Dr Ngao Motsei
Ngao Motsei began her corporate career as Manager and assumed positions of greater leadership and responsibility in the Organisation and People Management functions, culminating in being appointed Executive Director responsible for Human Resources and Transformation with responsibilities to report on talent management, leadership development, succession and culture to Exco and the Board of Directors in a Johannesburg Stock Exchange (JSE)-listed Financial Services company. She founded Leadership Emporium t/a MyPortfolioLife, a Leadership Development Consultancy where she continues her work as a practitioner in the areas of leadership development and human resources management, as well as team and strategy development facilitation. She also serves on several boards as Independent Non Executive Director.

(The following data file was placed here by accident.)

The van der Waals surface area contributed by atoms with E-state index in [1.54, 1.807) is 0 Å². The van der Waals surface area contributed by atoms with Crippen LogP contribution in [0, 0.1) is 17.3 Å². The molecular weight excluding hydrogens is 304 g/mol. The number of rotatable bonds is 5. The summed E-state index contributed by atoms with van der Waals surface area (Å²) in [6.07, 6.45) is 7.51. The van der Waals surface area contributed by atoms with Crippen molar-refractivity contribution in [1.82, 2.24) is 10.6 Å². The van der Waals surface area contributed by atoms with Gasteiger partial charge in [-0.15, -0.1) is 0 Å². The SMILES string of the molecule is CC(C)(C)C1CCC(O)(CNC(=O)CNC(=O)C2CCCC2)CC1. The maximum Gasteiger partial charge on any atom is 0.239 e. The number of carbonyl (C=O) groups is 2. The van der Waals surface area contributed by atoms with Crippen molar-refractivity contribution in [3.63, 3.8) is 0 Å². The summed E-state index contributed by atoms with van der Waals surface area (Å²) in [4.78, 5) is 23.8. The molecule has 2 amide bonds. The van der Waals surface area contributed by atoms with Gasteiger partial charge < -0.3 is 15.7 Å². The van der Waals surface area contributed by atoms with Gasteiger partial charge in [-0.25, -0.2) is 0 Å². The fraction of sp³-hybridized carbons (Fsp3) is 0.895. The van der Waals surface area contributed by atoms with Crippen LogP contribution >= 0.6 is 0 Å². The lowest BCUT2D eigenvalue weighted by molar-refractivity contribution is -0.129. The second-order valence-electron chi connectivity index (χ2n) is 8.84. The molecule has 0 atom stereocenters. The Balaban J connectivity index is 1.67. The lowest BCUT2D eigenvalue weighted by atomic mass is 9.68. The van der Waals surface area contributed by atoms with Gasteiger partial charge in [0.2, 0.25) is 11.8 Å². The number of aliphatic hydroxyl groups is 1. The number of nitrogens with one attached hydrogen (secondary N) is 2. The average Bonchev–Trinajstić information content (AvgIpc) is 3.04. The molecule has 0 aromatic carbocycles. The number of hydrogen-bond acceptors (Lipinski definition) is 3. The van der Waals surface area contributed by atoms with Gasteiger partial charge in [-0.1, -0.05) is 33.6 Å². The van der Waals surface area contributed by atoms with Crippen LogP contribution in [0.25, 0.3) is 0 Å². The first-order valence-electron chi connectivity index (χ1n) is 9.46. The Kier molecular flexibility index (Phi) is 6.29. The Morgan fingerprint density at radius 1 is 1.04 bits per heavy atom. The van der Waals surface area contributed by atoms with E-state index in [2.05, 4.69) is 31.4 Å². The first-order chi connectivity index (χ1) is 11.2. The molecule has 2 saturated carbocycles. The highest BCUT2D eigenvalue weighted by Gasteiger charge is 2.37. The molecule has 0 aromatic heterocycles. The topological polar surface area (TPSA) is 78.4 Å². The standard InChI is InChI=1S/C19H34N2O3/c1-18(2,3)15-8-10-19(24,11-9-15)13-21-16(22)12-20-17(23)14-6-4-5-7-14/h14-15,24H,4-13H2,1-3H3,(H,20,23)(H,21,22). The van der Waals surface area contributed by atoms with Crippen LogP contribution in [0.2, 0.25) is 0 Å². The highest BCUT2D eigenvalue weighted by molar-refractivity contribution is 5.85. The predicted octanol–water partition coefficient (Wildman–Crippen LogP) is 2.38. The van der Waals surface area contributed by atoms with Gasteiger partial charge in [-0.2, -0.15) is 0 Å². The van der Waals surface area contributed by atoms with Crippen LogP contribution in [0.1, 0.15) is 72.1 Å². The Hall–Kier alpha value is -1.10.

On the academic front, Ngao serves as Lecturer and Lead Faculty for the MBA in Management Consulting track and the Global Executive Development Programme at the University of Pretoria’s Gordon Institute of Business Science (GIBS). She was part of a team that received The Aspen Institute’s 2016 Faculty Pioneer Award Recipients for the course “Human Behaviour and Performance in South Africa”. Her journey into academia was influenced by two goals, (i) to bridge the chasm between theory and practice, and (ii) to bring humanity back to organisations, this after discovering countless bullying during her PhD research, and that people did not even know that they were being bullied, and/or were bullying others because bullying is not something much talked about in South African workplaces. This shaped her aim to champion healthy work places by raising awareness about bullying in South African workplaces. Additionally, Ngao’s aim is to contribute to the generation of evidence-based research in workplace bullying with a view to providing practical solutions on what organisations can do to prevent and/or address bullying in their organisations when it occurs. These goals align with the IAWBH’s stated aims and activities and the Association’s desire to expand its presence in the “Middle” and “South” territories.